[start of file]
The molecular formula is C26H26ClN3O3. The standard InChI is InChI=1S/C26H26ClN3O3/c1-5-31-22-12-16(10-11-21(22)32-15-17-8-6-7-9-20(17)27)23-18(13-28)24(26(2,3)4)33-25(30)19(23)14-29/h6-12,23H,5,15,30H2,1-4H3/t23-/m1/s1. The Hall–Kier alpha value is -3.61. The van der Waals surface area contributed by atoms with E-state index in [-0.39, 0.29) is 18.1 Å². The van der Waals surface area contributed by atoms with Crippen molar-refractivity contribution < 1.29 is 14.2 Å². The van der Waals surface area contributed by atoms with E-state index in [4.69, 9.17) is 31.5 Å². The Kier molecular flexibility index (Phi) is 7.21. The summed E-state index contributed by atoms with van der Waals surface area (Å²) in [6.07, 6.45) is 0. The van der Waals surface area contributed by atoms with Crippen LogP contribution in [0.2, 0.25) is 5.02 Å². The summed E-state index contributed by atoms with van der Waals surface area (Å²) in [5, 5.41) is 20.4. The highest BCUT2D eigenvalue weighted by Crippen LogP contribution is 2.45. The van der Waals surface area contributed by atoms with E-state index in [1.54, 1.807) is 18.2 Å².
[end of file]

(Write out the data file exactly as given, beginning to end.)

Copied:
The molecular formula is C26H26ClN3O3. The standard InChI is InChI=1S/C26H26ClN3O3/c1-5-31-22-12-16(10-11-21(22)32-15-17-8-6-7-9-20(17)27)23-18(13-28)24(26(2,3)4)33-25(30)19(23)14-29/h6-12,23H,5,15,30H2,1-4H3/t23-/m1/s1. The Hall–Kier alpha value is -3.61. The van der Waals surface area contributed by atoms with E-state index in [-0.39, 0.29) is 18.1 Å². The van der Waals surface area contributed by atoms with Crippen molar-refractivity contribution < 1.29 is 14.2 Å². The van der Waals surface area contributed by atoms with E-state index in [4.69, 9.17) is 31.5 Å². The Kier molecular flexibility index (Phi) is 7.21. The summed E-state index contributed by atoms with van der Waals surface area (Å²) in [6.07, 6.45) is 0. The van der Waals surface area contributed by atoms with Crippen LogP contribution in [0.2, 0.25) is 5.02 Å². The summed E-state index contributed by atoms with van der Waals surface area (Å²) in [5, 5.41) is 20.4. The highest BCUT2D eigenvalue weighted by Crippen LogP contribution is 2.45. The van der Waals surface area contributed by atoms with E-state index in [1.54, 1.807) is 18.2 Å².